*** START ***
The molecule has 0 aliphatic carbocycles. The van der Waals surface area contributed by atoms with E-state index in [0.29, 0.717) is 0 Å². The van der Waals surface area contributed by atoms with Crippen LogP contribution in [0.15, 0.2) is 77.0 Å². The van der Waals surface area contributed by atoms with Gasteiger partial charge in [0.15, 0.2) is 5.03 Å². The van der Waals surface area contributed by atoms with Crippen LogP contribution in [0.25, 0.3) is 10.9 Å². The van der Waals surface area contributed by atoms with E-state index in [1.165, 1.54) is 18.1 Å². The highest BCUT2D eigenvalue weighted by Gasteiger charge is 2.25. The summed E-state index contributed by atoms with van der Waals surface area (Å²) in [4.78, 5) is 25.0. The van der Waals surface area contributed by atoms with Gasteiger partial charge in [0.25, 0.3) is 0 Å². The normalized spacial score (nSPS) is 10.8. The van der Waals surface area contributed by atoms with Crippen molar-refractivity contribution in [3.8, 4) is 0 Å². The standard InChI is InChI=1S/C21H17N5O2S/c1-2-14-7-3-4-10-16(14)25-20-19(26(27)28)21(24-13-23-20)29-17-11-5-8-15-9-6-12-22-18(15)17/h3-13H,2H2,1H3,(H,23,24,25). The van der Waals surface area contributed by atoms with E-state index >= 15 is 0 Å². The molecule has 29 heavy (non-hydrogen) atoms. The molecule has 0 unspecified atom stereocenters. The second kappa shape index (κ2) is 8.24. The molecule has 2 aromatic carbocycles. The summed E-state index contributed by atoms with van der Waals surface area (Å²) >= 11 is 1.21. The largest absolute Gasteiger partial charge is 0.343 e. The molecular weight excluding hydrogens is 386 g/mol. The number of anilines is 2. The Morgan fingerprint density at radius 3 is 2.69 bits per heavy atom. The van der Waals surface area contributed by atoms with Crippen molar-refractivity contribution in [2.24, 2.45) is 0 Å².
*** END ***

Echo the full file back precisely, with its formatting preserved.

The molecule has 0 aliphatic carbocycles. The van der Waals surface area contributed by atoms with E-state index in [0.29, 0.717) is 0 Å². The van der Waals surface area contributed by atoms with Crippen LogP contribution in [0.15, 0.2) is 77.0 Å². The van der Waals surface area contributed by atoms with Gasteiger partial charge in [0.15, 0.2) is 5.03 Å². The van der Waals surface area contributed by atoms with Crippen LogP contribution in [0.25, 0.3) is 10.9 Å². The van der Waals surface area contributed by atoms with E-state index in [1.165, 1.54) is 18.1 Å². The highest BCUT2D eigenvalue weighted by Gasteiger charge is 2.25. The summed E-state index contributed by atoms with van der Waals surface area (Å²) in [4.78, 5) is 25.0. The van der Waals surface area contributed by atoms with Gasteiger partial charge in [0.25, 0.3) is 0 Å². The normalized spacial score (nSPS) is 10.8. The van der Waals surface area contributed by atoms with Crippen molar-refractivity contribution in [3.8, 4) is 0 Å². The standard InChI is InChI=1S/C21H17N5O2S/c1-2-14-7-3-4-10-16(14)25-20-19(26(27)28)21(24-13-23-20)29-17-11-5-8-15-9-6-12-22-18(15)17/h3-13H,2H2,1H3,(H,23,24,25). The van der Waals surface area contributed by atoms with E-state index >= 15 is 0 Å². The molecule has 29 heavy (non-hydrogen) atoms. The molecule has 0 unspecified atom stereocenters. The second kappa shape index (κ2) is 8.24. The molecule has 2 aromatic carbocycles. The summed E-state index contributed by atoms with van der Waals surface area (Å²) >= 11 is 1.21. The largest absolute Gasteiger partial charge is 0.343 e. The molecular weight excluding hydrogens is 386 g/mol. The number of anilines is 2. The Morgan fingerprint density at radius 3 is 2.69 bits per heavy atom. The van der Waals surface area contributed by atoms with Crippen molar-refractivity contribution in [2.24, 2.45) is 0 Å².